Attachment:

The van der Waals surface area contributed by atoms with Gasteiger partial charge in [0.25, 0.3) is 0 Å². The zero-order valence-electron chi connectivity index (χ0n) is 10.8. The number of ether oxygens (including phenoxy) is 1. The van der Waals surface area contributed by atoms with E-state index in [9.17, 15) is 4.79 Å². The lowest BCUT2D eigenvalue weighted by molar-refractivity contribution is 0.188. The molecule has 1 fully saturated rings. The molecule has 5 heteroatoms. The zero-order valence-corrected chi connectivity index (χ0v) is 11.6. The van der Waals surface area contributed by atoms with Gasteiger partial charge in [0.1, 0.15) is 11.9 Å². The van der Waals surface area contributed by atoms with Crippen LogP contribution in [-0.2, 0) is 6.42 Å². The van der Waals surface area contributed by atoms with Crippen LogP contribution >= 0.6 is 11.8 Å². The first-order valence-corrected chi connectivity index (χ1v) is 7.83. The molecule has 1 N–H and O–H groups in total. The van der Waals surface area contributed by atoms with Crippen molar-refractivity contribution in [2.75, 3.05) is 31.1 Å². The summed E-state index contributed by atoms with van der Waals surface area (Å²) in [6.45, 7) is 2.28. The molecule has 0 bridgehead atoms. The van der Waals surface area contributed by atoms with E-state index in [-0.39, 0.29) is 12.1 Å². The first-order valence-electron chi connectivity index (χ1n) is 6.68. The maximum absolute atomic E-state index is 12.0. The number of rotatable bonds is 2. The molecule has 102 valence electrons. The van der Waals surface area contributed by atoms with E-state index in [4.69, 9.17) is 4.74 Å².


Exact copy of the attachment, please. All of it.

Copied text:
The van der Waals surface area contributed by atoms with Gasteiger partial charge in [0.25, 0.3) is 0 Å². The zero-order valence-electron chi connectivity index (χ0n) is 10.8. The number of ether oxygens (including phenoxy) is 1. The van der Waals surface area contributed by atoms with E-state index in [9.17, 15) is 4.79 Å². The lowest BCUT2D eigenvalue weighted by molar-refractivity contribution is 0.188. The molecule has 1 fully saturated rings. The molecule has 5 heteroatoms. The zero-order valence-corrected chi connectivity index (χ0v) is 11.6. The van der Waals surface area contributed by atoms with Gasteiger partial charge in [0.1, 0.15) is 11.9 Å². The van der Waals surface area contributed by atoms with Crippen LogP contribution in [-0.2, 0) is 6.42 Å². The van der Waals surface area contributed by atoms with Crippen LogP contribution >= 0.6 is 11.8 Å². The first-order valence-corrected chi connectivity index (χ1v) is 7.83. The molecule has 1 N–H and O–H groups in total. The van der Waals surface area contributed by atoms with Crippen molar-refractivity contribution in [2.75, 3.05) is 31.1 Å². The summed E-state index contributed by atoms with van der Waals surface area (Å²) in [6.45, 7) is 2.28. The molecule has 0 bridgehead atoms. The van der Waals surface area contributed by atoms with E-state index in [-0.39, 0.29) is 12.1 Å². The first-order valence-electron chi connectivity index (χ1n) is 6.68. The maximum absolute atomic E-state index is 12.0. The number of rotatable bonds is 2. The molecule has 102 valence electrons. The van der Waals surface area contributed by atoms with E-state index in [4.69, 9.17) is 4.74 Å².